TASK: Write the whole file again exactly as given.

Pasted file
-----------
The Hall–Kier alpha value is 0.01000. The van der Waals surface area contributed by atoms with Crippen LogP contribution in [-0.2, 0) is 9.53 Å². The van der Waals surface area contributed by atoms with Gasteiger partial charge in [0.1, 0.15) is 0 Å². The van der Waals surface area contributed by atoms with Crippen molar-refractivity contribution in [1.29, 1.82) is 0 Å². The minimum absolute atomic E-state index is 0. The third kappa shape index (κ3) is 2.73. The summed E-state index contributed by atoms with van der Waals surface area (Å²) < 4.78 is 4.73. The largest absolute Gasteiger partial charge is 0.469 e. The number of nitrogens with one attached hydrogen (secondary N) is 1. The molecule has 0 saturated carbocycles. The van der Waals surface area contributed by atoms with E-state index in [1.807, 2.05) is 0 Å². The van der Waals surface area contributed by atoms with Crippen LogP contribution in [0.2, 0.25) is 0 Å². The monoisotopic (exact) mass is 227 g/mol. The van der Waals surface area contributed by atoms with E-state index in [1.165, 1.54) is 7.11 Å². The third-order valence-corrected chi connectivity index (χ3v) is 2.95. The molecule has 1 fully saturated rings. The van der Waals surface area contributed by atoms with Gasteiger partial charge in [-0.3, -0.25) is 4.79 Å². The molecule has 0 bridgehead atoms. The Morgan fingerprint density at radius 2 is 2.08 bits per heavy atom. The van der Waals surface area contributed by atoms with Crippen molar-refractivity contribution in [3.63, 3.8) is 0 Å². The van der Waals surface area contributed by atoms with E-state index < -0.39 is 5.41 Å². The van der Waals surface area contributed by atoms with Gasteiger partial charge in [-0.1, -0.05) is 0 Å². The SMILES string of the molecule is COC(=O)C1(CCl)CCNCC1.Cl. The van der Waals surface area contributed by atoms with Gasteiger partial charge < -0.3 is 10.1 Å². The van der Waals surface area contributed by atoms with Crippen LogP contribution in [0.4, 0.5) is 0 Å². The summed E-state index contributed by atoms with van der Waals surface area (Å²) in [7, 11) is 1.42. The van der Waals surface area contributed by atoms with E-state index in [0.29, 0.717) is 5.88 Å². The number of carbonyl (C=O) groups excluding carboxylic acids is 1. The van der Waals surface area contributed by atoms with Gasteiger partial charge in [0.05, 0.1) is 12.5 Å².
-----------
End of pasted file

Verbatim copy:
The Hall–Kier alpha value is 0.01000. The van der Waals surface area contributed by atoms with Crippen LogP contribution in [-0.2, 0) is 9.53 Å². The van der Waals surface area contributed by atoms with Gasteiger partial charge in [0.1, 0.15) is 0 Å². The van der Waals surface area contributed by atoms with Crippen molar-refractivity contribution in [1.29, 1.82) is 0 Å². The minimum absolute atomic E-state index is 0. The third kappa shape index (κ3) is 2.73. The summed E-state index contributed by atoms with van der Waals surface area (Å²) < 4.78 is 4.73. The largest absolute Gasteiger partial charge is 0.469 e. The number of nitrogens with one attached hydrogen (secondary N) is 1. The molecule has 0 saturated carbocycles. The van der Waals surface area contributed by atoms with E-state index in [1.807, 2.05) is 0 Å². The van der Waals surface area contributed by atoms with Crippen LogP contribution in [0.2, 0.25) is 0 Å². The monoisotopic (exact) mass is 227 g/mol. The van der Waals surface area contributed by atoms with E-state index in [1.165, 1.54) is 7.11 Å². The third-order valence-corrected chi connectivity index (χ3v) is 2.95. The molecule has 1 fully saturated rings. The van der Waals surface area contributed by atoms with Gasteiger partial charge in [-0.3, -0.25) is 4.79 Å². The molecule has 0 bridgehead atoms. The Morgan fingerprint density at radius 2 is 2.08 bits per heavy atom. The van der Waals surface area contributed by atoms with Crippen molar-refractivity contribution in [3.63, 3.8) is 0 Å². The van der Waals surface area contributed by atoms with E-state index < -0.39 is 5.41 Å². The van der Waals surface area contributed by atoms with Gasteiger partial charge in [-0.1, -0.05) is 0 Å². The SMILES string of the molecule is COC(=O)C1(CCl)CCNCC1.Cl. The van der Waals surface area contributed by atoms with Gasteiger partial charge < -0.3 is 10.1 Å². The van der Waals surface area contributed by atoms with Crippen LogP contribution in [0.4, 0.5) is 0 Å². The summed E-state index contributed by atoms with van der Waals surface area (Å²) in [7, 11) is 1.42. The van der Waals surface area contributed by atoms with E-state index in [0.29, 0.717) is 5.88 Å². The number of carbonyl (C=O) groups excluding carboxylic acids is 1. The van der Waals surface area contributed by atoms with Gasteiger partial charge in [0.05, 0.1) is 12.5 Å².